The Women’s Coalition of Zimbabwe, (WCoZ), representing over 100 non-governmental organisations that advance and promote women and girls’ rights acknowledges the process towards establishment of the Gender Commission to advance gender equality and equity in the current Constitution dispensation.
In this context, we note the appointment of members to the Gender Commission as announced on the 30th of June 2015. While we commit to working closely with them as a stakeholder, we note with some concern some issues in the framework that will guide their work, namely the Gender Commission Bill HB 2014.
As we applaud the report on the Bill tabled by the Parliamentary Portfolio Committee on Gender based on public hearings, we note the various concerns raised by the members of the public concerning the independence of the commission, the scope of its work and accountability. It is our hope that the Bill will be amended to appropriately reflect concerns raised to guarantee
The Gender Commission is conceptualised in the Constitution as a key public institution to uphold democracy with a constitutional mandate to address gendered inequalities in Zimbabwe. However,the Gender Commission Bill, HB 2014, fails to support the enactment of a law that ensures the Commission is an independent institution and in content, fails to provide the commission with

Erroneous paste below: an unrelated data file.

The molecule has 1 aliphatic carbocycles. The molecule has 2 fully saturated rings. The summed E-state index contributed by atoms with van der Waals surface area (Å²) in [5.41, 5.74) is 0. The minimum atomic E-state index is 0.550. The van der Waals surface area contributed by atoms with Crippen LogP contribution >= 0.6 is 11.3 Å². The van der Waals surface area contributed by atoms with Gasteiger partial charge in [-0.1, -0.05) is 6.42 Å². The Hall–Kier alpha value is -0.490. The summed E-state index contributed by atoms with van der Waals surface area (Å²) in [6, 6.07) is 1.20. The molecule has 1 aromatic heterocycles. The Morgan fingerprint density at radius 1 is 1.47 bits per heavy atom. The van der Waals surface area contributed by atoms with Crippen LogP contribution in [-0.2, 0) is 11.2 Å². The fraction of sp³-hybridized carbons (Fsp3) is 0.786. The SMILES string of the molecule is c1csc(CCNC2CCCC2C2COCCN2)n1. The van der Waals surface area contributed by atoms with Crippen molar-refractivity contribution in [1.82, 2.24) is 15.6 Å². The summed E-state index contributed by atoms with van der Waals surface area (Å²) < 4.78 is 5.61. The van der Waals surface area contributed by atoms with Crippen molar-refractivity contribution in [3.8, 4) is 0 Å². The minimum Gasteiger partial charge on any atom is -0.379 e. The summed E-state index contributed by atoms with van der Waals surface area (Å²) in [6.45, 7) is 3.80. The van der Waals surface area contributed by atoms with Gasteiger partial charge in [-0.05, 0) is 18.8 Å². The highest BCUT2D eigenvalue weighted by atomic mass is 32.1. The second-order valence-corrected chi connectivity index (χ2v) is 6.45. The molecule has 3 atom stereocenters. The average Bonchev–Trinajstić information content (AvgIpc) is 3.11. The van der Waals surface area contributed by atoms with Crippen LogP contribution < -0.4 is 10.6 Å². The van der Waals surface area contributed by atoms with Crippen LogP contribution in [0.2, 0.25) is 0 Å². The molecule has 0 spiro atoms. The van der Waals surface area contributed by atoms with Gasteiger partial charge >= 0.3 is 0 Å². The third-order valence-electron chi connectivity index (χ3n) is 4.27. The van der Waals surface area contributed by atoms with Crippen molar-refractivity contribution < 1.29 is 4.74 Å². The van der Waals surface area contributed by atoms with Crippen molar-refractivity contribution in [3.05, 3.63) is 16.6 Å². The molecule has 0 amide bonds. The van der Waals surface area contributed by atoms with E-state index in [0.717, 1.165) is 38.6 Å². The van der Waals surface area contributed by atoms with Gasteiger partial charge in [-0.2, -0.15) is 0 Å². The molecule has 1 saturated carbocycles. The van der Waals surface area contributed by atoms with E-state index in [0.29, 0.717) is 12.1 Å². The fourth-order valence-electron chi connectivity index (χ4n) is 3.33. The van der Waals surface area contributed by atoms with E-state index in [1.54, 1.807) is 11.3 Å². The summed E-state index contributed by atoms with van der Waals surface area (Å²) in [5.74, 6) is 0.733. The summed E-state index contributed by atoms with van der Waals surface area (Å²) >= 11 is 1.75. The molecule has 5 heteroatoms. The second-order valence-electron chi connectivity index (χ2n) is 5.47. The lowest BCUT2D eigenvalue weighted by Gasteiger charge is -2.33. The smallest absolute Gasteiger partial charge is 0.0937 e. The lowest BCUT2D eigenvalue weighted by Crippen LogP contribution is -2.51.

sufficient scope to address systemic gender inequalities in Zimbabwe.
The WCoZ counts on the Parliament of Zimbabwe’s statutory obligation to uphold the Constitution by ensuring the Bill is revised to address deficiencies and therefore we call upon them to:
1. Amend the Gender Commission Bill so that it upholds the democratic tenets reflected by
the Constitution of Zimbabwe;
2. Ensure that an independent constitutional Commission is created in line with the letter and
spirit of the constitution; and
3. Ensure the incorporation of the views expressed during the Public Hearings that Parliament
conducted on the Bill from 27 April to 4 May 2015 across the country.
In keeping with the letter and spirit of sections 119, 141 and 235 of the Constitution of Zimbabwe in particular, your petitioners recommend that:
1. There is plurality provided for by law in the membership of the Commission under Clause 3;
2. The investigative functions of the Commission as provided for in Clause 4 be broadened in
keeping with the Paris Principles; and
3. The independence of the Commission be guaranteed by the Bill, by ensuring that it is not
accountable to a Minister but to Parliament.